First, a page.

I have never found a student who fails to behave as I desire WHEN THE BEHAVIOR HAS BEEN DESCRIBED VISUALLY AND VERBALLY, and the LABELS, or positive words, FOR THE STUDENTS WHO PERFORM THE BEHAVIOR ARE CLEARLY WRITTEN ON THE BOARD.

If teachers want to have good, positive discipline in their classrooms, then, teachers must:

Now, in other questions and answers that are shown in this Web Site, you will find many positive words that I have urged teachers to use with their students. I offer you more than 150 positive words in this answer to the question on DISCIPLINE.

To establish a positive discipline in your classroom, you must begin on the very first day. There are 3,000 positive words in the English language (and an equal number in every language of the world). Thus, teachers can introduce a positive word per day, for 180 days each school year, for the 13 years that students attend school, from Kindergarten through the 12th grade . . . . and still they would not cover all 3,000 positive words in the English language!!!!!

Positive words do not have ONE definition. Each positive word has MILLIONS of definitions, because, for example, you can demonstrate you are COMPETENT by performing a million different actions well. Thus, positive words need to be introduced and re-introduced, and re-re-introduced, each time adding more ACTIONS that students are expected to DO as they mature from grade to grade. At the same time, at each grade 180 NEW positive words need to be introduced. In essence, initiating, maintaining, upgrading, and developing DISCIPLINE is a never-ending task that ALL teachers must perform on a daily basis.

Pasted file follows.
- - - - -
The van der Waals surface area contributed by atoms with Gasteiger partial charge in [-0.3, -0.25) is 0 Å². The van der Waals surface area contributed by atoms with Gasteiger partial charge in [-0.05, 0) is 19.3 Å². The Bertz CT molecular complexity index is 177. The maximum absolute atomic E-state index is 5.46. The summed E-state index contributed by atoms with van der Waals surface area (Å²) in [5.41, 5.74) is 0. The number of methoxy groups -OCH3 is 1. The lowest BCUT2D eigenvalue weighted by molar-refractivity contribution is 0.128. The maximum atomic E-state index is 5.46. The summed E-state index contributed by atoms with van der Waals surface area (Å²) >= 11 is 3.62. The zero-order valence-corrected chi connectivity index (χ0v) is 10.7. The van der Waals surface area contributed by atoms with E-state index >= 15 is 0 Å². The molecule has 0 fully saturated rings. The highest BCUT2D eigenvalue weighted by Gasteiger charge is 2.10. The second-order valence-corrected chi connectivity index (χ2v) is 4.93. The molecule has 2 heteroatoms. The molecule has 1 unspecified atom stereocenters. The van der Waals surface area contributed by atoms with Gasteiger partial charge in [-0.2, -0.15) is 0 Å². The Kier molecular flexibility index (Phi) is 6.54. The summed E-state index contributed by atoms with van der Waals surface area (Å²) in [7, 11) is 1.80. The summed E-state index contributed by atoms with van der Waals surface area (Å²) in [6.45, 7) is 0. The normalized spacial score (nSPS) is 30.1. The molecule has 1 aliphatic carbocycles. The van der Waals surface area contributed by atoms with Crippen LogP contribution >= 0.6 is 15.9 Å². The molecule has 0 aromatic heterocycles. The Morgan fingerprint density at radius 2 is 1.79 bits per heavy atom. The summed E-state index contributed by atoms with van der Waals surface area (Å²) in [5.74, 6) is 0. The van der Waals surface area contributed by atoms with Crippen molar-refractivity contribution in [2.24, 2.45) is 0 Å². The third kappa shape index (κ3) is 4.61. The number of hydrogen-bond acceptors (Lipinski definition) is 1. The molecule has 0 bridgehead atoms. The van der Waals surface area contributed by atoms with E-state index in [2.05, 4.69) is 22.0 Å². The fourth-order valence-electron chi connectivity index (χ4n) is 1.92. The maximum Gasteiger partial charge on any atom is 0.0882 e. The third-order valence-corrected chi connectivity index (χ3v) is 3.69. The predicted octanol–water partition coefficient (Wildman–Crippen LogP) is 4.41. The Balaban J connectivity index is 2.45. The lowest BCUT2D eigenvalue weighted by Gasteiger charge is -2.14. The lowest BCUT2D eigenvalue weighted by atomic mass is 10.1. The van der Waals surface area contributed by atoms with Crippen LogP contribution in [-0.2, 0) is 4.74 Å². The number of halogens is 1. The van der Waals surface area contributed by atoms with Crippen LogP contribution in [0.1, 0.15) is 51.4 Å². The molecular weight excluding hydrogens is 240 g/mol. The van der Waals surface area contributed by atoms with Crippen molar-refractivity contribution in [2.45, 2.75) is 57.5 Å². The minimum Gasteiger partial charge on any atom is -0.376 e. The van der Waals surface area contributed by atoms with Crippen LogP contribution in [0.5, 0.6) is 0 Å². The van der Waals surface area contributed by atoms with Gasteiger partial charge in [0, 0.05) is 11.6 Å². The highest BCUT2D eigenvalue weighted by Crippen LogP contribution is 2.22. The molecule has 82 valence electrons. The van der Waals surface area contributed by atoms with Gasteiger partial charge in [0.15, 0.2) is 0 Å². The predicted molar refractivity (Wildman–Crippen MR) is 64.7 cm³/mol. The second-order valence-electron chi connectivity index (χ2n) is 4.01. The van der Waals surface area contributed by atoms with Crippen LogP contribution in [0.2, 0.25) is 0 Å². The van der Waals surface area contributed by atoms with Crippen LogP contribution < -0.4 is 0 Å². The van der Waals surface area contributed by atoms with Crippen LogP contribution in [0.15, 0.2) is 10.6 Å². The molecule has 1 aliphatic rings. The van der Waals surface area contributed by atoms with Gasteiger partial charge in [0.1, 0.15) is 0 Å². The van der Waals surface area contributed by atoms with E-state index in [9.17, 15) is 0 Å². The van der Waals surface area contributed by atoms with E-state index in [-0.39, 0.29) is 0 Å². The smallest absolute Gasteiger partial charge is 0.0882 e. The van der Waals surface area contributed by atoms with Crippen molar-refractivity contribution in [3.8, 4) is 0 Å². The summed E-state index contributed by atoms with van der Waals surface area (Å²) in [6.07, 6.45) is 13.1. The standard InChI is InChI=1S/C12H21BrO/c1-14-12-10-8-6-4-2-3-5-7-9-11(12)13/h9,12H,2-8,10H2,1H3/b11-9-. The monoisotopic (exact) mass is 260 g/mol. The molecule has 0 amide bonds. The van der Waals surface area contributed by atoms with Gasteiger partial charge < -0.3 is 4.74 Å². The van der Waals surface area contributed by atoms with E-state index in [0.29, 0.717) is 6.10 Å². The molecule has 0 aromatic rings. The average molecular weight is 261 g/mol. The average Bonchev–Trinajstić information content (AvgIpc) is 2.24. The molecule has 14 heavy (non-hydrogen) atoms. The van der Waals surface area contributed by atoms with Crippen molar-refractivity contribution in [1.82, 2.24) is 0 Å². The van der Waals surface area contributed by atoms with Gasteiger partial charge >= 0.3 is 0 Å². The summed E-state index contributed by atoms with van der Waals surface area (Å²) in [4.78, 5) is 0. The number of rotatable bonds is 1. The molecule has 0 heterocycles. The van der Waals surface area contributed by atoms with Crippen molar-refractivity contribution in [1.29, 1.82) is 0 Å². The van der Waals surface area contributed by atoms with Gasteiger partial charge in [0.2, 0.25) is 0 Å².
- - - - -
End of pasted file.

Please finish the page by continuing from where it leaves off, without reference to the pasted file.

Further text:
Students, in a positive discipline environment, can and should also use the learned positive words when talking about themselves and when talking to their friends. In a positive discipline environment, EVERY ONE is focused on positively describing what they do, what their classmates and friends do, what teachers do, what parents do, what everyone in this positive environment does.

Here is the difference between positive and negative discipline: Recently, as I entered a middle school classroom to do a lesson demonstration, the teacher was negatively reacting to the fact that students were talking among themselves as the teachers who were coming to observe the demonstration were marching into the classroom. The teacher insisted that students were being "rude" for not keeping quiet. In essence, this teacher was telling students that she expected "rude" students to be present in her classroom. I am sure that in the future, her students will be "rude" again.

In a positive discipline environment, the teacher would have asked students to describe –or would have described for the students—exactly what (s)he expected students to do as other teachers would file into the class as observers: "Keep silence, or do some written assignment, or read a book," for example. The teacher would then write on the board (or review, if previously introduced) the positive words that describe students doing the expected behavior(s): "ATTENTIVE," "SELF-CONTROLLED," "POLITE," "WELL-MANNERED," "HELPFUL," etc. Now, as teachers come into the classroom to observe, the teacher would remind students and would describe those students who are being attentive, self-controlled, polite, well-mannered, helpful, etc. In essence, the teacher tells h(is/er) students that (s)he expects attentive, self-controlled, polite, well-mannered, helpful, etc. students in h(is/er) class. I am sure that in the future, h(is/er) students will be attentive, self-controlled, polite, well-mannered, and helpful again!!!